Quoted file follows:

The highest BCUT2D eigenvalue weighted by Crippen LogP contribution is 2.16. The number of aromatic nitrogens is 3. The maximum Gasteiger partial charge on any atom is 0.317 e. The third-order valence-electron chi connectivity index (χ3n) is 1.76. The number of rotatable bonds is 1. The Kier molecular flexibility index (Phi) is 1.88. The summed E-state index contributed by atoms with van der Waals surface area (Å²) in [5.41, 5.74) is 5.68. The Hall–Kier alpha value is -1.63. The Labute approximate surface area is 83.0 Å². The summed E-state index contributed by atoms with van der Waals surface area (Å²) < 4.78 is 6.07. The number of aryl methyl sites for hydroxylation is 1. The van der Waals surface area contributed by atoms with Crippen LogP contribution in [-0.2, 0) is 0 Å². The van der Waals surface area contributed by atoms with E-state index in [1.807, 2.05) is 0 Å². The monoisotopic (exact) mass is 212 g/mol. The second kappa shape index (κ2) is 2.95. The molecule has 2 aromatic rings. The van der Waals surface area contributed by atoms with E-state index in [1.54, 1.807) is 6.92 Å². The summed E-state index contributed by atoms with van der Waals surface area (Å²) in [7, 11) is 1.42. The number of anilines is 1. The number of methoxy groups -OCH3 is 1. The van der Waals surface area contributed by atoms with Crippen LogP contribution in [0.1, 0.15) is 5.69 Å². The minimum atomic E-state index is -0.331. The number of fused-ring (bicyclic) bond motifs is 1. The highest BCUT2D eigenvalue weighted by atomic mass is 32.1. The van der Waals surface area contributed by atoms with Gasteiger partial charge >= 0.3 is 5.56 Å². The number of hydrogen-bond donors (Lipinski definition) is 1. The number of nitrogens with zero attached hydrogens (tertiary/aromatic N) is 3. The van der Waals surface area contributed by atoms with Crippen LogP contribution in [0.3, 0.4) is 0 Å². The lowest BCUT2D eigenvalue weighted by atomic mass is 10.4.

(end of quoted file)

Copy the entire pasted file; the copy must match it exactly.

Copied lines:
The highest BCUT2D eigenvalue weighted by Crippen LogP contribution is 2.16. The number of aromatic nitrogens is 3. The maximum Gasteiger partial charge on any atom is 0.317 e. The third-order valence-electron chi connectivity index (χ3n) is 1.76. The number of rotatable bonds is 1. The Kier molecular flexibility index (Phi) is 1.88. The summed E-state index contributed by atoms with van der Waals surface area (Å²) in [5.41, 5.74) is 5.68. The Hall–Kier alpha value is -1.63. The Labute approximate surface area is 83.0 Å². The summed E-state index contributed by atoms with van der Waals surface area (Å²) < 4.78 is 6.07. The number of aryl methyl sites for hydroxylation is 1. The van der Waals surface area contributed by atoms with Crippen LogP contribution in [-0.2, 0) is 0 Å². The van der Waals surface area contributed by atoms with E-state index in [1.807, 2.05) is 0 Å². The monoisotopic (exact) mass is 212 g/mol. The second kappa shape index (κ2) is 2.95. The molecule has 2 aromatic rings. The van der Waals surface area contributed by atoms with E-state index in [1.54, 1.807) is 6.92 Å². The summed E-state index contributed by atoms with van der Waals surface area (Å²) in [7, 11) is 1.42. The number of anilines is 1. The number of methoxy groups -OCH3 is 1. The van der Waals surface area contributed by atoms with Crippen LogP contribution in [0.1, 0.15) is 5.69 Å². The minimum atomic E-state index is -0.331. The number of fused-ring (bicyclic) bond motifs is 1. The highest BCUT2D eigenvalue weighted by atomic mass is 32.1. The van der Waals surface area contributed by atoms with Gasteiger partial charge >= 0.3 is 5.56 Å². The number of hydrogen-bond donors (Lipinski definition) is 1. The number of nitrogens with zero attached hydrogens (tertiary/aromatic N) is 3. The van der Waals surface area contributed by atoms with Crippen LogP contribution in [0.3, 0.4) is 0 Å². The lowest BCUT2D eigenvalue weighted by atomic mass is 10.4.